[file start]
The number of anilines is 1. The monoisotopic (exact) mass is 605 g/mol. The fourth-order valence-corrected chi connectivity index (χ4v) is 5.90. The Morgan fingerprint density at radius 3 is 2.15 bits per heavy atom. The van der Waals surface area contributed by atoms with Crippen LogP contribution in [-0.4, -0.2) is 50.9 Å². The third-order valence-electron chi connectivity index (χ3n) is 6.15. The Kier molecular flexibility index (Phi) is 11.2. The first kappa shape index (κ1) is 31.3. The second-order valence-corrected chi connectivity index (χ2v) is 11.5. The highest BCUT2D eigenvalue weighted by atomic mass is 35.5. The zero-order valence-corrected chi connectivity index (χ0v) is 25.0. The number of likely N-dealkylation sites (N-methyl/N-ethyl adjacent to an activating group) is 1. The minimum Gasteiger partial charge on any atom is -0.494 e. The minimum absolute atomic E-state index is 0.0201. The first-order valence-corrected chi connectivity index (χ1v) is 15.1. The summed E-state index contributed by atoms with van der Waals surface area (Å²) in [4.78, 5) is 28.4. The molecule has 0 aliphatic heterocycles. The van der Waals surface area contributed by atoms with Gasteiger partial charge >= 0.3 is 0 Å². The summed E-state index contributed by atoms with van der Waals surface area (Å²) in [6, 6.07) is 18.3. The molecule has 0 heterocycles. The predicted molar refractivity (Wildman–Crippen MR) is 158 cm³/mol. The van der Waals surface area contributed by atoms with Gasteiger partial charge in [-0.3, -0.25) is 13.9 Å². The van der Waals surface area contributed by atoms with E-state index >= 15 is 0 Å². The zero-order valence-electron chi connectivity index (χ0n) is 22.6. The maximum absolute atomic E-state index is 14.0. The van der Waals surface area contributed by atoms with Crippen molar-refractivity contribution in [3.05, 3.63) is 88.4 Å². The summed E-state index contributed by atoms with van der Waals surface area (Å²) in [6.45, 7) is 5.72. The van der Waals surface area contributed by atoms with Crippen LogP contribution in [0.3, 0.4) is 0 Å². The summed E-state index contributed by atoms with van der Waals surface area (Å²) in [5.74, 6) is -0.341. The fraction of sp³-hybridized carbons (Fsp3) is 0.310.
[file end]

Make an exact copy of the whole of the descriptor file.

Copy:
The number of anilines is 1. The monoisotopic (exact) mass is 605 g/mol. The fourth-order valence-corrected chi connectivity index (χ4v) is 5.90. The Morgan fingerprint density at radius 3 is 2.15 bits per heavy atom. The van der Waals surface area contributed by atoms with Crippen LogP contribution in [-0.4, -0.2) is 50.9 Å². The third-order valence-electron chi connectivity index (χ3n) is 6.15. The Kier molecular flexibility index (Phi) is 11.2. The first kappa shape index (κ1) is 31.3. The second-order valence-corrected chi connectivity index (χ2v) is 11.5. The highest BCUT2D eigenvalue weighted by atomic mass is 35.5. The zero-order valence-corrected chi connectivity index (χ0v) is 25.0. The number of likely N-dealkylation sites (N-methyl/N-ethyl adjacent to an activating group) is 1. The minimum Gasteiger partial charge on any atom is -0.494 e. The minimum absolute atomic E-state index is 0.0201. The first-order valence-corrected chi connectivity index (χ1v) is 15.1. The summed E-state index contributed by atoms with van der Waals surface area (Å²) in [4.78, 5) is 28.4. The molecule has 0 aliphatic heterocycles. The van der Waals surface area contributed by atoms with Gasteiger partial charge >= 0.3 is 0 Å². The summed E-state index contributed by atoms with van der Waals surface area (Å²) in [6, 6.07) is 18.3. The molecule has 0 heterocycles. The predicted molar refractivity (Wildman–Crippen MR) is 158 cm³/mol. The van der Waals surface area contributed by atoms with Gasteiger partial charge in [-0.3, -0.25) is 13.9 Å². The van der Waals surface area contributed by atoms with E-state index >= 15 is 0 Å². The zero-order valence-electron chi connectivity index (χ0n) is 22.6. The maximum absolute atomic E-state index is 14.0. The van der Waals surface area contributed by atoms with Crippen molar-refractivity contribution in [3.05, 3.63) is 88.4 Å². The summed E-state index contributed by atoms with van der Waals surface area (Å²) in [6.45, 7) is 5.72. The van der Waals surface area contributed by atoms with Crippen LogP contribution in [0.3, 0.4) is 0 Å². The summed E-state index contributed by atoms with van der Waals surface area (Å²) in [5.74, 6) is -0.341. The fraction of sp³-hybridized carbons (Fsp3) is 0.310.